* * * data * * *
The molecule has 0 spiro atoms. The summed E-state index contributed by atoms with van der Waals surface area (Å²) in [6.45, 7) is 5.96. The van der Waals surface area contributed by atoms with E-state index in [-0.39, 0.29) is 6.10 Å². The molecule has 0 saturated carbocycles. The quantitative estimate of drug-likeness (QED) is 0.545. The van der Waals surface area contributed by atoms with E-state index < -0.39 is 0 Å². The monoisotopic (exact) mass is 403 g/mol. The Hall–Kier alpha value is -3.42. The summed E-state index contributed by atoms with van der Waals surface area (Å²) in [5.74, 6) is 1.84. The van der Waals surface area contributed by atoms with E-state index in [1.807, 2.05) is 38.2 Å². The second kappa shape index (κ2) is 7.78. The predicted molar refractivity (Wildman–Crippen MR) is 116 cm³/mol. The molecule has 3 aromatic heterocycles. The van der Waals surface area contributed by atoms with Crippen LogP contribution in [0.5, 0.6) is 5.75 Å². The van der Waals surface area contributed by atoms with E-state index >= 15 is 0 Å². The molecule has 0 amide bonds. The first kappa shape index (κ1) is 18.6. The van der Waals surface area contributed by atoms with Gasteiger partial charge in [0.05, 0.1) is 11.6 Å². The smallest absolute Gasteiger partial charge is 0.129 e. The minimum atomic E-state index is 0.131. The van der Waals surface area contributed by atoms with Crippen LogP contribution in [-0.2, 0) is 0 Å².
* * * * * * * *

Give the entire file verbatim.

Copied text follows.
The molecule has 0 spiro atoms. The summed E-state index contributed by atoms with van der Waals surface area (Å²) in [6.45, 7) is 5.96. The van der Waals surface area contributed by atoms with E-state index in [-0.39, 0.29) is 6.10 Å². The molecule has 0 saturated carbocycles. The quantitative estimate of drug-likeness (QED) is 0.545. The van der Waals surface area contributed by atoms with E-state index < -0.39 is 0 Å². The monoisotopic (exact) mass is 403 g/mol. The Hall–Kier alpha value is -3.42. The summed E-state index contributed by atoms with van der Waals surface area (Å²) in [5.74, 6) is 1.84. The van der Waals surface area contributed by atoms with E-state index in [1.807, 2.05) is 38.2 Å². The second kappa shape index (κ2) is 7.78. The predicted molar refractivity (Wildman–Crippen MR) is 116 cm³/mol. The molecule has 3 aromatic heterocycles. The van der Waals surface area contributed by atoms with Crippen LogP contribution in [0.5, 0.6) is 5.75 Å². The van der Waals surface area contributed by atoms with E-state index >= 15 is 0 Å². The molecule has 0 amide bonds. The first kappa shape index (κ1) is 18.6. The van der Waals surface area contributed by atoms with Gasteiger partial charge in [0.05, 0.1) is 11.6 Å². The smallest absolute Gasteiger partial charge is 0.129 e. The minimum atomic E-state index is 0.131. The van der Waals surface area contributed by atoms with Crippen LogP contribution in [-0.2, 0) is 0 Å².